As a matter of fact, the aforementioned approach seems quite reasonable. Since media shapes people’s perception of reality to a considerable extent, it is logical to suggest that the changes in child behavior are induced by outside factor, the influence of mass media being the key one.
However, certain data concerning the changes in child behavior within a decade can be found. For example, the children of the 2010s have become much more dependable on media and tend to be losing touch with their parents much faster than the kids of 2010s, mostly due to the fact that modern parents are much more focused on their careers than they are on their families.
Negative Changes and the Factors Inducing Them
According to the existing research, the key negative change in children’s behavior that happened since 2000s is the lack of family bonding and the resulting unwillingness to consider their parents as an authority.
Indeed, when taking a closer look at the way in which modern parents set their priorities, one will inevitably figure out that in most families, both parents tend to focus on their career and leave relatively little family quality time to spare with their kids. As a result, it becomes harder for parents to control their children.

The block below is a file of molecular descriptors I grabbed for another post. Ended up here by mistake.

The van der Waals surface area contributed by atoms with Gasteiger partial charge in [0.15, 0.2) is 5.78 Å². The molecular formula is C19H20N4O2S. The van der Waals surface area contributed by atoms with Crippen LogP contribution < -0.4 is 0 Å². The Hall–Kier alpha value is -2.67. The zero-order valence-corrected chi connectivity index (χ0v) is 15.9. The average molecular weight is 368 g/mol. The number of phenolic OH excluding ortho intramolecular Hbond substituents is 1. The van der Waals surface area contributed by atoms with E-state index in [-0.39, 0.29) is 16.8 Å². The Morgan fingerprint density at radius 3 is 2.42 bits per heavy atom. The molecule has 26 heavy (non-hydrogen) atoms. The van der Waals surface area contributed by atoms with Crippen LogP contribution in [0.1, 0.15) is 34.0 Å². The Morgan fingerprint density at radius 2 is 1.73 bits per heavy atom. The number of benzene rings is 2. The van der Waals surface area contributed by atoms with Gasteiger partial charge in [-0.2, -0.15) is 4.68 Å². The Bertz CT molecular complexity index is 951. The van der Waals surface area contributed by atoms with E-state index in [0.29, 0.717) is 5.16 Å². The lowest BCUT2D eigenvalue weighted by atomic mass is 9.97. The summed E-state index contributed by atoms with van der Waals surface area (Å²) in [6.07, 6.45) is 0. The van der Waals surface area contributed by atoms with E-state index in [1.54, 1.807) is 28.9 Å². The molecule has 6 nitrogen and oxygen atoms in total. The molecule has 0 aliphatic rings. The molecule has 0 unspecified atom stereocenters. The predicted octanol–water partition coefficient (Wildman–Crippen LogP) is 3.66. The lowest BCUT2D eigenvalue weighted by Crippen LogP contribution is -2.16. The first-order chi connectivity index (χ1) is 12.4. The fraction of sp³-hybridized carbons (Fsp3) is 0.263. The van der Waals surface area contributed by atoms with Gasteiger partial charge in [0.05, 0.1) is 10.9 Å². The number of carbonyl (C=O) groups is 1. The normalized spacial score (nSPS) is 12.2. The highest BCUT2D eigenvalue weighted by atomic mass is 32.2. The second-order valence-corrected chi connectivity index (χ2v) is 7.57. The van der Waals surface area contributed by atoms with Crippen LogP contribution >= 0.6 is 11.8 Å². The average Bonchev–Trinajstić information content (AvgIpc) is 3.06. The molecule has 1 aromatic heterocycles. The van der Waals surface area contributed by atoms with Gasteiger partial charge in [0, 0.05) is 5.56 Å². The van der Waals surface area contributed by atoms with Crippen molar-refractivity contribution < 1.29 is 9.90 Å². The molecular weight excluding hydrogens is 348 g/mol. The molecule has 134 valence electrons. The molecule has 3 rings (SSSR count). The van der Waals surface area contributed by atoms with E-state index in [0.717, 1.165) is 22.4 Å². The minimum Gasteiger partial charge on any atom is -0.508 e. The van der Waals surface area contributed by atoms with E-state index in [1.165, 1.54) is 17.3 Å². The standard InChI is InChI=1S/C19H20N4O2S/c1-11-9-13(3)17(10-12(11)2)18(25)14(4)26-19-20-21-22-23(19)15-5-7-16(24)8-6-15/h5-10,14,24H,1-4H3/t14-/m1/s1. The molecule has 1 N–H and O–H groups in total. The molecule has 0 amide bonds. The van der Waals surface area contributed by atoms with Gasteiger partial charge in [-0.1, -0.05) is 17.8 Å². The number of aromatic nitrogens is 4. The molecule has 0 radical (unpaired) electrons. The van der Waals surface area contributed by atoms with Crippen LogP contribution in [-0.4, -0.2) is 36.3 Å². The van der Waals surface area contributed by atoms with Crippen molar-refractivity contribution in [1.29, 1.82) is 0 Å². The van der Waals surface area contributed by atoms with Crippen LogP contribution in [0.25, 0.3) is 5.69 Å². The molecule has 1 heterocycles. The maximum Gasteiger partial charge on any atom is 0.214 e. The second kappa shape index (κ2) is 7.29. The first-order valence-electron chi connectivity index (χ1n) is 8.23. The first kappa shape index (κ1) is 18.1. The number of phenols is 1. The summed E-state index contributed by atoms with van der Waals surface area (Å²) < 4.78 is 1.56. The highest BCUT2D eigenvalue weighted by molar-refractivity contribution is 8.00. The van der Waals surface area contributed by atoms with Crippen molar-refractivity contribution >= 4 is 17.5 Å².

According to the existing researches, family background is the key to a child’s behavioral patterns: “In families, these include poverty, high levels of parental depression, and low levels of parental efficacy” (O’Connor, Rodriguez, Capella, Morris & McClowry, 2012, 556).
In addition, it should also be mentioned that the impact of mass media has become more tangible than ever. Foisting their shallow values on older children and teenagers, the people who are at the helm of popular media shape children’s behavior by encouraging selfishness and arrogance (Pauv & Petegem, 2011).
What Has Stayed the Same
It is necessary to stress, however, that the basic behavioral patterns have remained the same. As the recent researches say, the kids of 2010s are just as much subdued to the impact of media as they used to be ten years ago. For instance, fashion fads, as well as trends in popular music, still define the social hierarchy of children and teenagers.
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Improvements: A Couple of Honorable Mentions